The Reserve Bank tightened monetary policy far too slowly in the boom. By allowing the economy to build excessive momentum, including inflationary pressure, this led it to tighten too far.
When the seriousness of the global financial crisis became clear, the Reserve eased dramatically quickly – with 400 basis points of rate cuts in six months.
Is the speed of the easing due only to the speed and extent of incoming bad news or does it represent the lessons of the boom?
Only time will tell, but clearly rapid easing was required and has been provided.
Most of Australia’s ‘well connected’ journalists say a pause in the easing is the likely outcome of today’s meeting of the board of the Reserve, while apparently there are others who say another 100 basis point cut is on the cards. Henry buys the ‘pause’ story, based as it is on logic and common sense.
There has been a lot of both monetary and fiscal ease for the economy to absorb.
Not surprisingly to experienced observers, Australia’s recent economic statistics are surprising on the upside. The economy was growing strongly when the global crisis hit and momentum works for economies as well as sporting teams. The Australian dollar has fallen a good deal, encouraging exports and local production while discouraging imports. Inflation has risen again.
A halving of mortgage rates, reinforced by various fiscal handouts including substantial amounts for first home buyers, has removed the worst of the gloom from the housing industry.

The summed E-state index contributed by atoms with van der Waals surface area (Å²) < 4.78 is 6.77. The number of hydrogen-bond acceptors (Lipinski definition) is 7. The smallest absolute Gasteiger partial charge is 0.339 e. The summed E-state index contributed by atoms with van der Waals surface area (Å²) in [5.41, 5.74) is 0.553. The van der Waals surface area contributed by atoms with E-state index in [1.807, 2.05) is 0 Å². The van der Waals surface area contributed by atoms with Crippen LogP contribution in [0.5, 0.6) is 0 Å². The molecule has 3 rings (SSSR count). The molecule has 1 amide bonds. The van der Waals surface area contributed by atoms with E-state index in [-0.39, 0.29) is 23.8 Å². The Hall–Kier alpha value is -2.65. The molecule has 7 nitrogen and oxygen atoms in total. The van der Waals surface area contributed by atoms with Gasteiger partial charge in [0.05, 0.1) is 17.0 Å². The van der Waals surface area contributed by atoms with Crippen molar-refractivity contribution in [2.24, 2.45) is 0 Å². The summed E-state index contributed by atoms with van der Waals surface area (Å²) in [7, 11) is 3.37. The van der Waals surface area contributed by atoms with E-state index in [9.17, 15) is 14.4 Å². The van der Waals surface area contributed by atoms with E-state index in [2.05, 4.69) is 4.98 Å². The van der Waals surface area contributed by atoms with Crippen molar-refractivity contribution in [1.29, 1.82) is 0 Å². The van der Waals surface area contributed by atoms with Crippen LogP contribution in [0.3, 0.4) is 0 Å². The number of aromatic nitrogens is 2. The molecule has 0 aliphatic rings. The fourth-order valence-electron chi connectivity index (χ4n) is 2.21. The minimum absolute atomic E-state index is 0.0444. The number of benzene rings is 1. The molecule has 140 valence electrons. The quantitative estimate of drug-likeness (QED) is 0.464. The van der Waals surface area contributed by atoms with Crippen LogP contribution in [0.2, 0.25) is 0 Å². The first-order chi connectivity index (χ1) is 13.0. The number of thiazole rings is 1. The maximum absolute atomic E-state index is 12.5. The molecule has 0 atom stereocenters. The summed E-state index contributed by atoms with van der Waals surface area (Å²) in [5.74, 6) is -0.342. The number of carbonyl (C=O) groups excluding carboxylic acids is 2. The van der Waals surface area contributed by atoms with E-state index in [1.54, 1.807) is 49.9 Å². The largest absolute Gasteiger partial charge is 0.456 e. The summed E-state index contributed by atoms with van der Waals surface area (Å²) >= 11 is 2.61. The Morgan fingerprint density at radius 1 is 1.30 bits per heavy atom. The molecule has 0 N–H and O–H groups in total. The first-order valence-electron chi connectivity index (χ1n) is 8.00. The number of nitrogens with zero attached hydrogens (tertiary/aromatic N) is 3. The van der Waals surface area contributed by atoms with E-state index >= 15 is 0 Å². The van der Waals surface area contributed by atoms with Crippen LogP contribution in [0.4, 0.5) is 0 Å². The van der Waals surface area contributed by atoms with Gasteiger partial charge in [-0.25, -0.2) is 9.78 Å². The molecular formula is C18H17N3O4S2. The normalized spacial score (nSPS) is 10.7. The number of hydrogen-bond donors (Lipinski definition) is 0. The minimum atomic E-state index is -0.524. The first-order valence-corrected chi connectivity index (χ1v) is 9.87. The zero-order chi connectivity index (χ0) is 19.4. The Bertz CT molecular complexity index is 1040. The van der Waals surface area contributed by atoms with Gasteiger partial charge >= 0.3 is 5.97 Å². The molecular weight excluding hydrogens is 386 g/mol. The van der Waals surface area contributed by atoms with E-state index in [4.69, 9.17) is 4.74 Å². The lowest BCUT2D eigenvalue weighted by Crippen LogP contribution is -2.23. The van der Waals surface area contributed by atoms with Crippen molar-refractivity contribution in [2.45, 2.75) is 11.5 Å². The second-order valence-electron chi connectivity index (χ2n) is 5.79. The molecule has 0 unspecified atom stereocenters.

Substantial cash handouts boosted consumption in December and the Rudd government will be splashing more cash around about now and, presumably, in the May budget.
Banks have, however, been less generous in their lending to business, and despite the general perception that Australia’s banks are in relatively good shape, their managements are playing safe. Bankers are using every excuse to re-price loan rates upwards, and even sound businesses are finding loans hard to get.
Business confidence is low, but in the December quarter business investment rose, perhaps illustrating momentum at work.
Employment statistics have held up, and it seems many businesses are encouraging people to take leave or work shorter hours to keep trusted and experienced workers on their books.
The budget is now clearly in deficit and the government has asked for approval to borrow up to $ 200 billion.
Current stimulus is effectively a burden on future generations, a point the opposition has made strongly and often.
As we have also said repeatedly, some stimulus is clearly worthwhile, but we have made two points apart from the burden on future generations.
The first is that some restraint in limiting direct assistance to people in serious trouble would limit the burden on both current and future generations of taxpayers. Leaving room for additional stimulus would be a wise precaution, especially given the continued speed of economic deterioration abroad. From a moral perspective, helping those who do not need help is at best distasteful.
Our second point is that fiscal stimulus so far has focused on boosting demand. A safer course would be to provide additional spending or tax cuts to stimulate the supply side, making Australia more productive and competitive.
Some pause in the headlong rush to stimulate demand might provide time and space to debate these important matters.
Another matter to debate is why the world finds itself in such a mess. ‘Extreme capitalism’ and ‘excessive greed’ is the diagnosis of the Social Democrats, including Kevin Rudd, Gordon Brown and Barak Obama.